KYLE

Subscribe (It’s free!)

apple-podcasts
spotify-podcasts

What'd I Say

KYLE

S2, Ep. 4

“It’s you giving 110 percent of yourself.”

That advice from Snoop Dogg to KYLE was not taken lightly. A 2018, confident debut record, titled “Light of Mine” and featuring 4-time platinum single “iSpy,” was accompanied by the artist’s screen debut in Netflix film “The After Party,” and a world tour. Honestly, KYLE might be giving a little more than 110 percent.

Hear his story, including how his father got him into rap, why Kanye West’s “Paranoid” is one of his personal favorites, and why 50 Cent is always his go-to karaoke.

“Light of Mine” is out now.

Episode Transcript

Narrator: Hello and welcome to What’d I Say, where Atlantic Records talks with artists they made, songs they like and songs they’d like to have made. It’s an inside look into the craft of songs from the artists themselves.

It’s been a busy 2018 for Atlantic Records artist and multi-platinum musician KYLE. Not only did he release his highly anticipated debut album, “Light of Mine,” on May 18th featuring four-time platinum single, “I Spy.” But he would also find himself sharing the stage with Chance the Rapper at his Coachella performance. 2018 would also serve as his acting introduction, starring in Netflix’s hip-hop comedy “The After Party,” along with Wiz Khalifa, French Montana and more. We talked with KYLE at our Atlantic Podcast Studio about how his father introduced him to rap, his favorite Kanye West song, and the two different times he got advice from the one and only Snoop Dogg. “Light of Mine” is available everywhere. You can find him on Twitter and Instagram at Superduperkyle.

Jesse Cannon: What was your first favorite song?

Kyle Harvey: My first favorite song I can remember like this being my favorite song. Um, man. That’s so hard. ‘Cause I’m trying to think of being a little, little because I’ve loved songs since I was a little kid.

Jesse Cannon: Yeah, yeah, yeah.

Kyle Harvey: So, my favorite song.

Jesse Cannon: Early memory of something you just loved.

Kyle Harvey: Oh. My first favorite. I actually know what my very first favorite song was. “Back At One” by Brian McKnight.

Jesse Cannon: Oh.

Kyle Harvey: That was my first favorite song.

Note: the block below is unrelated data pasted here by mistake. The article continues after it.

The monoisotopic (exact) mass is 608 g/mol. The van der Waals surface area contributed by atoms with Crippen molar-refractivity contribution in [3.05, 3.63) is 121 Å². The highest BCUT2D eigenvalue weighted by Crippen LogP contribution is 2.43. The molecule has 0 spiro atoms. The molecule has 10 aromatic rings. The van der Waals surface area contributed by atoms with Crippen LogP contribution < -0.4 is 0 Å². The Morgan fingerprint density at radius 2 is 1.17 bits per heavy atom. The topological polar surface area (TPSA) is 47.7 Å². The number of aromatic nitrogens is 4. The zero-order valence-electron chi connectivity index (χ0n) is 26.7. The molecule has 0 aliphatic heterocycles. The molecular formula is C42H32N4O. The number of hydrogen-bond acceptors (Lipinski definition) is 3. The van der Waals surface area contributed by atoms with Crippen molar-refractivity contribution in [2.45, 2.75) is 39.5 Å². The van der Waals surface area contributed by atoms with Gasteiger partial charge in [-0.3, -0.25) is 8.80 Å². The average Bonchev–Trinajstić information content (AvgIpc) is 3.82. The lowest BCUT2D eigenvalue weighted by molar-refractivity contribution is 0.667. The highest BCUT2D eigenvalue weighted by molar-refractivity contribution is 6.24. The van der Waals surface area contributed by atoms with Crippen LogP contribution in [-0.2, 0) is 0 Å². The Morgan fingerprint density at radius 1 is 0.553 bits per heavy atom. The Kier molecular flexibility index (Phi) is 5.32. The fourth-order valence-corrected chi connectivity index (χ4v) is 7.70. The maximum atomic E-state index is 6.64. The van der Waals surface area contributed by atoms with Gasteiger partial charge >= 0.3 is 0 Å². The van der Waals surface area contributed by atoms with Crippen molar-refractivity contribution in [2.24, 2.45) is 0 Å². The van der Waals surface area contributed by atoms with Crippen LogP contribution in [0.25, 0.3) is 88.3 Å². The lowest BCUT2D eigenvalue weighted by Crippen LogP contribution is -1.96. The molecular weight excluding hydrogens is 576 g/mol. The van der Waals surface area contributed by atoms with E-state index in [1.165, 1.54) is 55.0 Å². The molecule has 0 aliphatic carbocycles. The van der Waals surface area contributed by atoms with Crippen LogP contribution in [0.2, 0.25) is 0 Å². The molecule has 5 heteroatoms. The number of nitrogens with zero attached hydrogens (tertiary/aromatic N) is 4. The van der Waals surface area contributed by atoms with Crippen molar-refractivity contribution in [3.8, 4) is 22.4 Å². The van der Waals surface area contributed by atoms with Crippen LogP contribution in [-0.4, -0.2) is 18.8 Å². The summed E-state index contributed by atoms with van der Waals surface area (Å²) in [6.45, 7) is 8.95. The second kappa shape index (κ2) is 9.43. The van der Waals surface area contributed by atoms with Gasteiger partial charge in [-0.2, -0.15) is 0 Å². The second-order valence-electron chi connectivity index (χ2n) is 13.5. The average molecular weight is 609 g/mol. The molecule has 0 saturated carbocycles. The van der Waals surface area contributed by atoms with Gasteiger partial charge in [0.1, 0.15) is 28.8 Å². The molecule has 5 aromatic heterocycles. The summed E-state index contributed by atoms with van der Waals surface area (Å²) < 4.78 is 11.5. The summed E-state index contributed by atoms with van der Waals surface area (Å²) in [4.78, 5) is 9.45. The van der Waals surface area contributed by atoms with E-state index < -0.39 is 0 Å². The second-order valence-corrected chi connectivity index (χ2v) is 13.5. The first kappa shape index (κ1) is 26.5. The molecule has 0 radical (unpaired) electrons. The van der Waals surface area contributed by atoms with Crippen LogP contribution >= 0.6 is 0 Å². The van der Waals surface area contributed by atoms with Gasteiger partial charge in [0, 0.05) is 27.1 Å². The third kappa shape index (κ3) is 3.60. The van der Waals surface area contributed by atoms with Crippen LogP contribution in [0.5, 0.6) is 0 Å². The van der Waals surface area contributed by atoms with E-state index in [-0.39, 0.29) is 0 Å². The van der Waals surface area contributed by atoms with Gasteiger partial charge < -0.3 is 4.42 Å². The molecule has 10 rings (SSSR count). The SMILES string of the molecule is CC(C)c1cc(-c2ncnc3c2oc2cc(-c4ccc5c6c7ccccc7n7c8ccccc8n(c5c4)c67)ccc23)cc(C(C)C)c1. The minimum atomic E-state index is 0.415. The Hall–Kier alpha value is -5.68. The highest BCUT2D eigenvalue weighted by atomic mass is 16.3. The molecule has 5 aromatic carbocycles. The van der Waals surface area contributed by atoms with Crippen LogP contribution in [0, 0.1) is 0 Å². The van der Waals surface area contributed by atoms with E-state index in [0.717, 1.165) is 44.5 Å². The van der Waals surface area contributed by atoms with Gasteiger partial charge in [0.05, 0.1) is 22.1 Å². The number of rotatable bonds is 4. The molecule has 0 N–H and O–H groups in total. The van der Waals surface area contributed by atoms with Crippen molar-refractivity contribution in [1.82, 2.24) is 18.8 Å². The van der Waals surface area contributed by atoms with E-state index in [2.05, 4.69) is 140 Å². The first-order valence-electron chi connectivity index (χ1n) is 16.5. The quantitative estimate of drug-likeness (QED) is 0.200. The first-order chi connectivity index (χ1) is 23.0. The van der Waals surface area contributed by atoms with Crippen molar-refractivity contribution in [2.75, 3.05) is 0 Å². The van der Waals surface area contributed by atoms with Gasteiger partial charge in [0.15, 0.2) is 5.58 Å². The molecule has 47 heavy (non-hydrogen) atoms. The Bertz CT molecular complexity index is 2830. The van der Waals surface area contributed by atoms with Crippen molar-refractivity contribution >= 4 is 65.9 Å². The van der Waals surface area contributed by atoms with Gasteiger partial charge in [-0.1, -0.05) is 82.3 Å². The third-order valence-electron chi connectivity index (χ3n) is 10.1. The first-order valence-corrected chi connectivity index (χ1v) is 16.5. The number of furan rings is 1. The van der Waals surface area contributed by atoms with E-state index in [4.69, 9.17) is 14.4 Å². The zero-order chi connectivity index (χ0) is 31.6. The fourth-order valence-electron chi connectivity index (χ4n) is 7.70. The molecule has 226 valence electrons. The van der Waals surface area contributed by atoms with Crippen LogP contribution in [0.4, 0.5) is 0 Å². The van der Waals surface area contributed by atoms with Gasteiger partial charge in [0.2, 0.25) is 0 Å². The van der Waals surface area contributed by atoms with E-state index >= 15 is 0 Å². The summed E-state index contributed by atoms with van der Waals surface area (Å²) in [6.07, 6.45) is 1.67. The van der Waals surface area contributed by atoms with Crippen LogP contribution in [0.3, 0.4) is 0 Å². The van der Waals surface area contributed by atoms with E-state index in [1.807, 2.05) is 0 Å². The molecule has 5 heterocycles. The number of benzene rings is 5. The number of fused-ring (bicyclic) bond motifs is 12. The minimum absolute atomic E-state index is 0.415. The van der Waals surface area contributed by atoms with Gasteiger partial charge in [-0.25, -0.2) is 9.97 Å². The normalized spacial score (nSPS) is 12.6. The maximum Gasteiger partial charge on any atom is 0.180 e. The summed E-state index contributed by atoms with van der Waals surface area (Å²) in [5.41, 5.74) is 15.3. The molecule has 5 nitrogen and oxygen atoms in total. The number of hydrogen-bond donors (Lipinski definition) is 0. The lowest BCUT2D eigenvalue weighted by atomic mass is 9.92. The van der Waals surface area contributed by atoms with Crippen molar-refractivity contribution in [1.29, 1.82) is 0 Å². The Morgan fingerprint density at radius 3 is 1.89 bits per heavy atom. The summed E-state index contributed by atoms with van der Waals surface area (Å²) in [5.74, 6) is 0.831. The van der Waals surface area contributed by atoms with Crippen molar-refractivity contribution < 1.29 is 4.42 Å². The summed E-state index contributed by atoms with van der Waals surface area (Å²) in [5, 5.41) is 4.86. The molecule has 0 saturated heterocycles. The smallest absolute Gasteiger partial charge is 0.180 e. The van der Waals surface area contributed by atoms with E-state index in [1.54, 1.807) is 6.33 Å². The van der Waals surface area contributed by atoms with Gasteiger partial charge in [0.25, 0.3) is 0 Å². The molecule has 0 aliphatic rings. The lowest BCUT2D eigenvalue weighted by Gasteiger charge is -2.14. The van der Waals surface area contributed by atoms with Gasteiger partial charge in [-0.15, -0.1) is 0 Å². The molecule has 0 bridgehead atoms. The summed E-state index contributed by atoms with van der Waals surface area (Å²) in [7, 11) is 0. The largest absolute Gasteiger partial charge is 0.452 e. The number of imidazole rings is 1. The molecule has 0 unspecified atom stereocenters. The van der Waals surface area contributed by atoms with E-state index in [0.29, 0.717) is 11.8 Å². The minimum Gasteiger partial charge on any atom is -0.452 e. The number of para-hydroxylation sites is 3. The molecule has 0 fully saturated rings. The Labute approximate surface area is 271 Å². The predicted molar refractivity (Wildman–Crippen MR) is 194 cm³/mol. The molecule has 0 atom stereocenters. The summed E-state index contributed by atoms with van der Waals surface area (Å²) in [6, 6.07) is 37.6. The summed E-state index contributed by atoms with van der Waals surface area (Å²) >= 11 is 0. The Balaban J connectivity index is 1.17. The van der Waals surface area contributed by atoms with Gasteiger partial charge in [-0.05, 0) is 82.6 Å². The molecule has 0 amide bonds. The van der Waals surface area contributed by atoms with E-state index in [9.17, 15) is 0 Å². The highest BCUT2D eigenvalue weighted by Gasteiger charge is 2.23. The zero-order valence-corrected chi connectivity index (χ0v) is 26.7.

Jesse Cannon: So my question is what made you at a young age take to that song? That’s like [a] much more mature emotional song.

Kyle Harvey: I think it was, you know what? It was randomly on the radio I think at the time. And being a little kid, like I remember that’s just the very first singing song I memorized.

Jesse Cannon: Hmm. So that was the first song you memorized as well?

Kyle Harvey: Yeah. The very first singing song I ever memorized was “Back At One” by Brian McKnight.

Jesse Cannon: So, I remember-

Kyle Harvey: “When the night blow.” (Singing)

Jesse Cannon: Oh, that’s good.

Kyle Harvey: “Easy, easy do.” (Singing)

Jesse Cannon: So this was a lot of in front of the mirror, was it going down with friends?

Kyle Harvey: When I was singing in front of, no. It was just you know, me and my brother were actually, we’d listen to it in the car and sing it together. “One, you’re like a dream come true. Two, just want to be with you. Three, and it’s plain to see that you’re the only one for me. And four, repeat steps one through three. Five I’ll make you fall in love with me.” Yeah. I love that song.

Jesse Cannon: I think we’ve got a cover song coming really soon.

Kyle Harvey: I should cover that.

Jesse Cannon: That’s good. How about the first album you remember buying or illegally downloading or getting off the Internet? Anything that comes to mind?

Kyle Harvey: Um, the very first thing I illegally downloaded? Oh, I think it was “Put You On The Game” by [The] Game.

Jesse Cannon: Oh yeah.

Kyle Harvey: Like “Put You On The Game,” that whole era of songs.

Jesse Cannon: Mm-hmm (affirmative)

Kyle Harvey: That’s when my cousin had this CD burner.

Jesse Cannon: Mm-hmm (affirmative)

Kyle Harvey: And she had LimeWire.

Jesse Cannon: Yeah.